Mandela to testify in rugby case
President Nelson Mandela will appear in court today to testify in a rugby race row that highlights tensions between the government and a section of the country's white community.
The summons of a sitting president is without precedent: never before has a head of state been called to account for his decisions in front of a court of law.
Mandela must explain to the High Court in Pretoria why he gave orders last year to set up a judicial commission of inquiry into the affairs of the white-dominated South African Rugby Football Union (SARFU), which stands accused of nepotism and financial irregularities.
Mandela's legal team has already expressed concern that his court appearance could set a "dangerous precedent" that would compromise the head of state's decisions and lead to a flood of litigation against the president.
But Judge William de Villiers, who issued the order for Mandela to submit to cross-examination, said the interests of justice outweighed all other considerations.
SARFU is contesting the validity of the commission of inquiry into its affairs, alleging that Mandela acted unconstitutionally by merely "rubber-stamping" Sports Minister Steve Tshwete's wish that the union be investigated.
For SARFU, the probe represents government interference in what it believes is essentially a private organisation.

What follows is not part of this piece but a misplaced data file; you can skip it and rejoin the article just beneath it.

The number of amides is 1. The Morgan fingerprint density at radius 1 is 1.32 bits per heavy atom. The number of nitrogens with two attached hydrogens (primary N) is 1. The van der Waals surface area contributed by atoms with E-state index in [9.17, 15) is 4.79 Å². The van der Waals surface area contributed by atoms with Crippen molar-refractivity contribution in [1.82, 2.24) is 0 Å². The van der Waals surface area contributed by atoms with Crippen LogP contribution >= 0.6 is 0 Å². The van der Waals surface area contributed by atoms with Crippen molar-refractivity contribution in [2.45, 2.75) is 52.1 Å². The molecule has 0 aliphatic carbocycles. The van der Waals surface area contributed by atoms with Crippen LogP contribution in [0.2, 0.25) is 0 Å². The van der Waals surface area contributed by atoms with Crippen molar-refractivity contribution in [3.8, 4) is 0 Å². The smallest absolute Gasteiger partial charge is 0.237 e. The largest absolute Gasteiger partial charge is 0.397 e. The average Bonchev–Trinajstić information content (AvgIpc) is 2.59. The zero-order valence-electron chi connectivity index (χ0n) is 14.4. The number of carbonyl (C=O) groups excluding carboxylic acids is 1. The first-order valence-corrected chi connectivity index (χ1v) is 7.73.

The saga brings to the fore racial tensions that have dogged South African sport since democratic elections in 1994, and since the country's Springbok rugby team won the 1995 World Cup trophy.
Excitement at the surprise victory united black and white South Africans for a brief period. But this soon dissipated with the emergence of a series of incidents with racial connotations in the sporting fraternity - largely in the rugby union arena but also extending to soccer and cricket.
The SARFU case poses an important question for post-apartheid South Africa: who will control rugby union, once the symbol of white domination?
According to SARFU, Tshwete has a personal vendetta against rugby union boss Louis Luyt, and resents that rugby is run by whites - mostly Afrikaners - and not by the government, which has a policy of affirmative action for blacks.
For their part, Mandela and Tshwete say that rugby has an important role to play in developing the nation, that allegations of bad management within SARFU are of national interest and that the commission must continue its probe.
The racial overtone of the case is further reinforced by the fact that Judge de Villiers is an Afrikaner who opposed the acceptance of black lawyers onto the Pretoria bar of advocates 13 years ago.
Mandela has always made it clear that he intends to honour the court's order that he testify, even though he is aware of the precedent it may set. A spokesman for Mandela said the 79-year-old would appear in court this morning.